The Colossal Clash Between The Milky Way And Gaia-Enceladus That Shaped Our Galaxy

  1. Ten billion years ago, the Milky Way violently merged with Gaia-Enceladus and giant stars are evidence of the impact.
  2. A star-spattered milk path
  3. A large population of giant stars

Ten billion years ago, the Milky Way violently merged with Gaia-Enceladus and giant stars are evidence of the impact.

In classical antiquity, the Greeks believed that the Milky Way had been the product of the breasts of the goddess Era, consort of Zeus. At the time of breastfeeding Heracles, the baby bit her. From that accident, star-spattered path of milk had scattered across the sky. Beyond the myth, little is known about the origins of our galaxy. Today, we have evidence of the moment when it joined with a satellite galaxy. As a havoc, giant stars remained.

A star-spattered milk path

A star-spattered milk path
Milky way on the sky Sagklaburi underwater city Kanchanaburi, Thailand. Poto: Getty Images

A recent study sheds new evidence of the date the Milky Way merged with a nearby galaxy. The fusion wreaked havoc on its cosmic history, as seen in nearby giant stars. With them, scientists became aware of the phenomena that occurred at that moment of fusion.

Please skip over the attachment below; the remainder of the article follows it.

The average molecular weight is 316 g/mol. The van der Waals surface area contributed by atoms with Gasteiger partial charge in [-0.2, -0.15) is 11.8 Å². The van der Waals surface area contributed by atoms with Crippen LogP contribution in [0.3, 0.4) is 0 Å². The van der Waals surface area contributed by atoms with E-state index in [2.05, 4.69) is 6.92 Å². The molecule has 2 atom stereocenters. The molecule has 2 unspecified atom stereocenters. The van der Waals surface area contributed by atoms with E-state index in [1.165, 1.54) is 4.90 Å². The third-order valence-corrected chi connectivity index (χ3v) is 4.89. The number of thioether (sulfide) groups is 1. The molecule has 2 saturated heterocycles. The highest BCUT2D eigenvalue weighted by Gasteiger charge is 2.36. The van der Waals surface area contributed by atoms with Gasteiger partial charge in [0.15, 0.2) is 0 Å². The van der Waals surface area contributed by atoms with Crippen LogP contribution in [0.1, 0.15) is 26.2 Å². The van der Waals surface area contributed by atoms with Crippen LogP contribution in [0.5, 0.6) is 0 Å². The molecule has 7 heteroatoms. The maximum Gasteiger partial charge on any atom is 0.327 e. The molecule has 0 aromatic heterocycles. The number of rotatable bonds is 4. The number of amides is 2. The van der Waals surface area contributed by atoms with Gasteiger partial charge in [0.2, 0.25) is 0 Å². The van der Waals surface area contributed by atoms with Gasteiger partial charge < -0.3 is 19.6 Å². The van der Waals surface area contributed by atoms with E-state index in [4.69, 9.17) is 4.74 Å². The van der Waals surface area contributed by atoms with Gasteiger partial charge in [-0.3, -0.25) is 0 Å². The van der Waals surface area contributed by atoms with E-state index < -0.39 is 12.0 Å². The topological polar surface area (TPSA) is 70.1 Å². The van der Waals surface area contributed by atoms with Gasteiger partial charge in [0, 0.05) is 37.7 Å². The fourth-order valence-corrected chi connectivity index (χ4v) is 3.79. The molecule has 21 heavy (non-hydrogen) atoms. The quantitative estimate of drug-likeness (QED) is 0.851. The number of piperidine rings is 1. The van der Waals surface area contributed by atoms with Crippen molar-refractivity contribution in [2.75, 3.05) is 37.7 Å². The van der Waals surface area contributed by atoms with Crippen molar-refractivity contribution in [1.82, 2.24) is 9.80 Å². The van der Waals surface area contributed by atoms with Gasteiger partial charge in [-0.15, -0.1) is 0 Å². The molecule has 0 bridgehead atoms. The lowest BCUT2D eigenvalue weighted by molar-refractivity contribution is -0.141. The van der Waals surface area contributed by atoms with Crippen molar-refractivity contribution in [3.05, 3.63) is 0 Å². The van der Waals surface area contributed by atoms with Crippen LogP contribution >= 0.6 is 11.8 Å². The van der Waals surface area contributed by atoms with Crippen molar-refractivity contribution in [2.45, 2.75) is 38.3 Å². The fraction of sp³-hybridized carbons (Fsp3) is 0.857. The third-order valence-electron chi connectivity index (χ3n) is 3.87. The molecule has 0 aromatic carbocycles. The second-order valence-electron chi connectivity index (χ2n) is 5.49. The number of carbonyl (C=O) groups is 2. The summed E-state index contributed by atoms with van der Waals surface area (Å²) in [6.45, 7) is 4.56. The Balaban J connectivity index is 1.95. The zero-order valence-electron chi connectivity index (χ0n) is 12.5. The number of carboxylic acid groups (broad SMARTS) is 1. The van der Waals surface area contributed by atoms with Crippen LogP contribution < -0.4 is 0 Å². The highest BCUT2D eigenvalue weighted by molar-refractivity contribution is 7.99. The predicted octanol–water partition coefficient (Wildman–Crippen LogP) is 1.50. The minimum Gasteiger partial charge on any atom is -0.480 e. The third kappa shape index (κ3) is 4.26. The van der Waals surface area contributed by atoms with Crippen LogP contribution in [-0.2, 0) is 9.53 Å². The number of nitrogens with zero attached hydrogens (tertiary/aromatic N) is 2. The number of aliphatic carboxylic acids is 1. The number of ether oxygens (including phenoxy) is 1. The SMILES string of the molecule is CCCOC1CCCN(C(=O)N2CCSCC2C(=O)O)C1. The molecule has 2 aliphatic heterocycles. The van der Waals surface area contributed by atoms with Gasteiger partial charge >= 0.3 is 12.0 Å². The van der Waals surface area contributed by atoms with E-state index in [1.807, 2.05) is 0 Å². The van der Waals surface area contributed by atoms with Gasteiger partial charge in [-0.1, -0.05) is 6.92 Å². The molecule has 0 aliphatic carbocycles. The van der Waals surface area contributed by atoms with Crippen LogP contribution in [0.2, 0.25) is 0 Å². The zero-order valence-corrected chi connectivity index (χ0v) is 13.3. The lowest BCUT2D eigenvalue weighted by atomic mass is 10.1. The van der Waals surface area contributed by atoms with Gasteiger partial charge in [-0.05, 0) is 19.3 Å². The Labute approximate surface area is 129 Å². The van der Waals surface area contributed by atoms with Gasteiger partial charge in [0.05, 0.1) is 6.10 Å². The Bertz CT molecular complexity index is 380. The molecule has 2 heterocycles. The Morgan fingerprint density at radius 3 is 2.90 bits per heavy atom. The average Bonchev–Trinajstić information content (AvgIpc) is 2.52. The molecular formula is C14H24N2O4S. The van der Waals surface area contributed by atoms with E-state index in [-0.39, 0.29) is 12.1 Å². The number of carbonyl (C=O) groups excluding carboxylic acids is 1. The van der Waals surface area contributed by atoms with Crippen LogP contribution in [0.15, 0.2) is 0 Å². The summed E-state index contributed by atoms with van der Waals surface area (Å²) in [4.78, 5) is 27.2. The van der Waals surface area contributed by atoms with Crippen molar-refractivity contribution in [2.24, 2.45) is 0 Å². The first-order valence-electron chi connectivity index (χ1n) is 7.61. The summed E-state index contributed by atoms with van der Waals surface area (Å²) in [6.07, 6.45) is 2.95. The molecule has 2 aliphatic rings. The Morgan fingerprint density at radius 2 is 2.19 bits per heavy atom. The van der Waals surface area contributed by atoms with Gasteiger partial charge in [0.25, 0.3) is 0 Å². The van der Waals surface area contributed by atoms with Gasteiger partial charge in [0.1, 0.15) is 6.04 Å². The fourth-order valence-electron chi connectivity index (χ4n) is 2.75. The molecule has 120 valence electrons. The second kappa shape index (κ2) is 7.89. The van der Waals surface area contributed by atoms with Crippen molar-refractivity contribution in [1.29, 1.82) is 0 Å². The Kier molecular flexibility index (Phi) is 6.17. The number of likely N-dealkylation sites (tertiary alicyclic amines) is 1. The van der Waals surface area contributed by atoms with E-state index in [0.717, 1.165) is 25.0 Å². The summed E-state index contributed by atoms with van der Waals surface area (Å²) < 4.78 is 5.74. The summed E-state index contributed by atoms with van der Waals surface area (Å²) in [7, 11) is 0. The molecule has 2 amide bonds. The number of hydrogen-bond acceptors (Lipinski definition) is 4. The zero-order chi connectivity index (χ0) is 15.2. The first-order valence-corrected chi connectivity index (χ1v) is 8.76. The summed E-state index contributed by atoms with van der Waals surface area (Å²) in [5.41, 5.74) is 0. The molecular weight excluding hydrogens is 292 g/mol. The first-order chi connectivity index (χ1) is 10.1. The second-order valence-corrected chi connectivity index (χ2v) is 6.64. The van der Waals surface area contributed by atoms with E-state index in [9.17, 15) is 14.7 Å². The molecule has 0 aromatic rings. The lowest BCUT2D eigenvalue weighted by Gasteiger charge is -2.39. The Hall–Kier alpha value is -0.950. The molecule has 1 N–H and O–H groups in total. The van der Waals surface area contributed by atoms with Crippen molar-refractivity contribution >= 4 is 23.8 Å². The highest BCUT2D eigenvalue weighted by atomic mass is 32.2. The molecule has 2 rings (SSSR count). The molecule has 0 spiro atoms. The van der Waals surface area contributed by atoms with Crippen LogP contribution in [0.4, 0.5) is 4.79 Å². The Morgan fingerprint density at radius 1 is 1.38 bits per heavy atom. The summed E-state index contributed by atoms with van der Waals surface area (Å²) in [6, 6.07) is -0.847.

This crash is estimated to have happened 10 billion years ago. It was between the Milky Way and Gaia-Enceladus, according to the results published in Nature Astronomy this week. According to Fiorenzo Vincenzo, co-author of the study and a member of the Center for Cosmology and Astroparticle Physics at Ohio State University, "our evidence suggests that when the merger occurred, the Milky Way had already formed a large population of its own stars."

A large population of giant stars

Andromeda is our nearest spiral galaxy neighbor at about 2.5 million light years away, and contains about 1 billion stars. It is larger but less dense than our own Milky Way. Photo: Getty Images

The stars Vincenzo is referring to originate from the Milky Way, and they hit the thick disk in the middle of the galaxy. Most of them, however, were trapped by the outer halo of Gaia-Enceladus, and have remained there to this day. According to the study, this is the most important event in the history of both cosmic bodies.

This conclusion was biased from the age of the observed giant stars, which were captured by the satellite galaxy around the same time. They are known to be slightly more recent than those that were born within the Milky Way. As a result of this violent event, in addition, the orbits of the celestial bodies within both were notably altered.

According to Vincenzo, it is now possible to apply this detailed information to "even more subtle characteristics of the frequency spectra," he notedin the article. Eventually, this ability will give a sharper view of the history of our own galaxy, and the cosmic path it has traveled up to this day.

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